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Berrian Clark Bryan
and
Berilla (Free) Bryan

Berrian was born 1823 in Habersham Co. and died 1923 in Lumpkin Co.   Berilla was born 1828 in Hall Co. and died 1898 in Lumpkin Co. Both are buried at Cane Creek Cemetery. When the Civil War broke out, Berrian joined up to fight for his homeland. Also to go fight side by side with him were his three of his sons, Callaway, Joshiah, and Ranson. They fought in the 1st Regiment of Co D Georgia State Troops, also known as the "Blue Ridge Rangers." After he came home Clark, as he was most known as, went back to farming his land. Berrian was often seen walking to town when he received his pension money from service in the Civil War.Berrian Clark died on January 14, 1923 at the age of 99. He is buried beside his wife In Cane Creek Cemetery, Dahlonega Georgia. Callaway, Joshiah, and Ranson Brian's graves have not been found in Lumpkin County, they may have died during the war or, may have rocks or worn soap stone marking there graves. If you have any information on these men please contact me. BRYAN, BERRIAN CLARK: 

Bryan was a private from Lumpkin County. He was born November 26, 1823 in Habersham County and died January 14, 1923 in Lumpkin County; he was almost 100 years old. Berilla Free, wife of Berrian, had a brother James P. Free that served also in the Blue Ridge Rangers. Berrian and Berilla were the parents of Marion Bryan, also from this company.

Berrian Bryan enlisted in the Georgia State Line in December 1862 at Dahlonega. In his pension application, he stated that he served a "little over one year," and at the time of the surrender (sic) was "At home." The last two extant muster rolls had him "AWOL" and "Discharged by Gen Order from" A&IGO."

When he applied for a pension in 1909, Bryan claimed that he was "...feeble in health.... (and) I furnished a substitute and received a Discharge from Service." Captain Worley sympathized with Bryan's plight and said, "in Dec 1864" he was "broken in health(.) He furnished a substitute and was discharged...."(He is) 86 years old in (1909) and physically a reck (sic)." The State did not permit substitution in the Georgia State Line: The "substitute" he claimed was his son who joined another outfit.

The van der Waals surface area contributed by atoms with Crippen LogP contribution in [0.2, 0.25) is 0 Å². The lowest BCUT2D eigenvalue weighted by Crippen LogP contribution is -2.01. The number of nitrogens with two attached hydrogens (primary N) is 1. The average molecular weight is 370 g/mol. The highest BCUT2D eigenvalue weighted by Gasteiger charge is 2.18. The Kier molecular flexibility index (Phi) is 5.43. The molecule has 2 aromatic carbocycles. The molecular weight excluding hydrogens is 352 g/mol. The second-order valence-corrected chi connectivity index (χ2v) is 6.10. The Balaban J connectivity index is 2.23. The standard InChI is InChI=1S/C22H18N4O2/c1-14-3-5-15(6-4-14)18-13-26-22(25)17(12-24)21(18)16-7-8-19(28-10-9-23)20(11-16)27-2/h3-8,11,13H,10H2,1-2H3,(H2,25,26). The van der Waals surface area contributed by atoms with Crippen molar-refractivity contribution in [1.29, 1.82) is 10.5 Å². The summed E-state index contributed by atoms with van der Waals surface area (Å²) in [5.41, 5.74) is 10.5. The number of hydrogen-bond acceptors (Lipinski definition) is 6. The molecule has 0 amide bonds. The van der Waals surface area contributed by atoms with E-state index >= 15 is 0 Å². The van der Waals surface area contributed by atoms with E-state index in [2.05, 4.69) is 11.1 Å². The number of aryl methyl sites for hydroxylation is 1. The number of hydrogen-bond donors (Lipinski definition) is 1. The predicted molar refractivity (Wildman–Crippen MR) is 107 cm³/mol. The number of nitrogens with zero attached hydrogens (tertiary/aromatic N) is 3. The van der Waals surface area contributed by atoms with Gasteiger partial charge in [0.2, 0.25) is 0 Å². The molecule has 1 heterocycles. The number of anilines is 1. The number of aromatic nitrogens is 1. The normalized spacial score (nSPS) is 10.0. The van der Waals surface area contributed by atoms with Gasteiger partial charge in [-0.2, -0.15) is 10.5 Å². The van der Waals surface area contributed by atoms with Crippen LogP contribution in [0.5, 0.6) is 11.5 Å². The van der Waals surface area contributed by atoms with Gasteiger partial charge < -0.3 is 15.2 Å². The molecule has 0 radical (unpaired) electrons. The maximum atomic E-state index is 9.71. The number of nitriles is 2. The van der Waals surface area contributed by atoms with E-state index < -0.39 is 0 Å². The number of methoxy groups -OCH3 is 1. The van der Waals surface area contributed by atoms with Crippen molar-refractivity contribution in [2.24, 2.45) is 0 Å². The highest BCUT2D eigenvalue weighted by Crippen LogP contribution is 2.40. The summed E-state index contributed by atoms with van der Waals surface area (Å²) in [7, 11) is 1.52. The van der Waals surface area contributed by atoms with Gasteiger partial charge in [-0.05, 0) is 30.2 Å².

According to him, Bryan left the command at Camp Foster because of "Disability", Granted by Captain and Commander." Authority by which he left was "by order of 'Surgent' (Surgeon) A. P. Brown” In his pension application, Bryan rewrote his military career since he was one of a group of ten who went AWOL from Resaca on May 14, 1864 and never returned.

Berrian Clark Bryan
 

The Dahlonega Nugget, Dahlonega, GA. - January 19, 1923 ====================================================== 
Death of  Mr. B. C. Bryan on January 14, 1923 Mr. B. C. Bryan, one of Lumpkin County's oldest citizens, died January 14, 1923, age 99 years, one month and 18 days.  He was born in Habersham County November 1, 1825.  His father James Bryan moved to Lumpkin when Uncle Clark was a small boy and settled in the northern part of the county where he resided until his death.  He was married to Barilla Free in 1844 and they were the parents of fifteen children, fourteen lived to be grown.  His wife died in 1898 at age of 70.  He joined Mt. Zion Church in Union County in 1857.  He was one of the charter members of New Bethel Church and was deacon in this church for 63 years.  During the war he and his three sons, Calloway, Josiah and Ransom, joined the Confederate forces and fought for the Southland.  He leaves eleven children to mourn his loss besides scores of grandchildren and other relatives.  He was quiet, hospitable and unassuming and Lumpkin County has lost one of her best citizens.Berilla Free Bryan